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In this brief – but brilliant – tome, Paul Hanley shows that a lot of what the world considered to be the cultural output of London – from “Swinging London” to “Britpop” – were actually the product of rival Manchester, in northern England. And Hanley should know – he was the drummer for The Fall between 1980-1985, and his accounts of 13 landmark records is both riveting and informative, from an insider’s perspective.
In the early ‘60s, if a UK band wanted to achieve any measure of fame, they had to trek to London. It was where the studios, record companies and TV were located. Peter Noone and Herman’s Hermits hailed from Manchester, but had to operate out of the capital city. In fact, it wasn’t until 10cc hit it big with “I’m Not In Love” and invested the earnings in a “proper studio” (Strawberry) that Manchester bands could actually record and then go home to sleep at night. It was a game-changer.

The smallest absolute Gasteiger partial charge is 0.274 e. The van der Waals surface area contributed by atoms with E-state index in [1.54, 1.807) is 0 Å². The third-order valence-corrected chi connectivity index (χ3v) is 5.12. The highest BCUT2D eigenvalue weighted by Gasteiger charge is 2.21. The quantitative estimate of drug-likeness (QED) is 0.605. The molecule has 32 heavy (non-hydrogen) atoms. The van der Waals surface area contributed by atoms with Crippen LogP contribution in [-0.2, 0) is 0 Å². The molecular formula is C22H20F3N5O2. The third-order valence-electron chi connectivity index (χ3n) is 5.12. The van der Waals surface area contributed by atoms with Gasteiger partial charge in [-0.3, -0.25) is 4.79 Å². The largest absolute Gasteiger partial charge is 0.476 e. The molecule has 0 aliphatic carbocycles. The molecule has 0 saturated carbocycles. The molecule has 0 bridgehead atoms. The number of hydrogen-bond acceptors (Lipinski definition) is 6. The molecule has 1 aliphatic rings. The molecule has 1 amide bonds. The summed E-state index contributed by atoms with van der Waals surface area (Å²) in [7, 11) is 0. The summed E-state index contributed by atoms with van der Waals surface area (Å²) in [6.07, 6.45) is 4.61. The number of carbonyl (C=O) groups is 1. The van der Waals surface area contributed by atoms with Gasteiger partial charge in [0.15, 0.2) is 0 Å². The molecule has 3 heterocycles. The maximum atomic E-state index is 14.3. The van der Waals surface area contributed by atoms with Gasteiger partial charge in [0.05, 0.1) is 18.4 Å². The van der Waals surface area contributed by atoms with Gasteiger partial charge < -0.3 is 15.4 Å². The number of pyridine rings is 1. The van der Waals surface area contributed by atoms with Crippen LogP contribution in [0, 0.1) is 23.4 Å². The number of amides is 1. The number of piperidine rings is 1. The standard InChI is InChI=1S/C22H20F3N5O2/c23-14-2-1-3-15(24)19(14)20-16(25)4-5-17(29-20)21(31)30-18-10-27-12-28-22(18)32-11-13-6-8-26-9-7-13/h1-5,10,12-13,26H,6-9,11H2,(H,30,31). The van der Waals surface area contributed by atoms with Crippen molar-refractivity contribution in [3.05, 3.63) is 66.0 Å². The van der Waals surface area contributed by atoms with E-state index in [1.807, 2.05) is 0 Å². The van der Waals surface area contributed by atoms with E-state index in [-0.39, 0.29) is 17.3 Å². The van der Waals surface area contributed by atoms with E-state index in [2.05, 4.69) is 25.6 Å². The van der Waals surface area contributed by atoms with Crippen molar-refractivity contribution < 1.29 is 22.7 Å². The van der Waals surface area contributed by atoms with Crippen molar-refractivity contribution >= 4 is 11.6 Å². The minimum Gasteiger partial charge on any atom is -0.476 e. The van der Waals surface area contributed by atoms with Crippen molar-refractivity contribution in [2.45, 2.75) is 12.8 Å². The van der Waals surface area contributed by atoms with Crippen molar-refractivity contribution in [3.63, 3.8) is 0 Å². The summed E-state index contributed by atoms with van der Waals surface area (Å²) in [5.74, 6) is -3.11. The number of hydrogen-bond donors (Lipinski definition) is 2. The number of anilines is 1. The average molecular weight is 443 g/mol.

As was a gig at the Manchester Lesser Free Trade Hall in June of 1976 by the Sex Pistols. Hanley traces the origins of a host of Manchester bands – such as Joy Division, The Fall, The Smiths and Buzzcocks – from that evening. It was the first inkling of “I can do that!” that future stars such as Morrissey and the late Mark E. Smith felt, before they literally changed the world.
The book is organized by recordings, from Perverted By Language by The Fall to “So Young” by The Stone Roses, and early works by The Hollies among others. Hanley has a breezy, somewhat gossipy tone (particularly in his hysterically droll footnotes), but the insights he gives to moments such as the recording of Unknown Pleasures by Joy Division and their legendary producer Martin Hannett, creating their icy, eerie sound, or The Clash recording “Bankrobber” during downtime on tour, are fascinating. This is a must-read account of a particular time and location that came together to alter popular culture…by “leaving the capital.”
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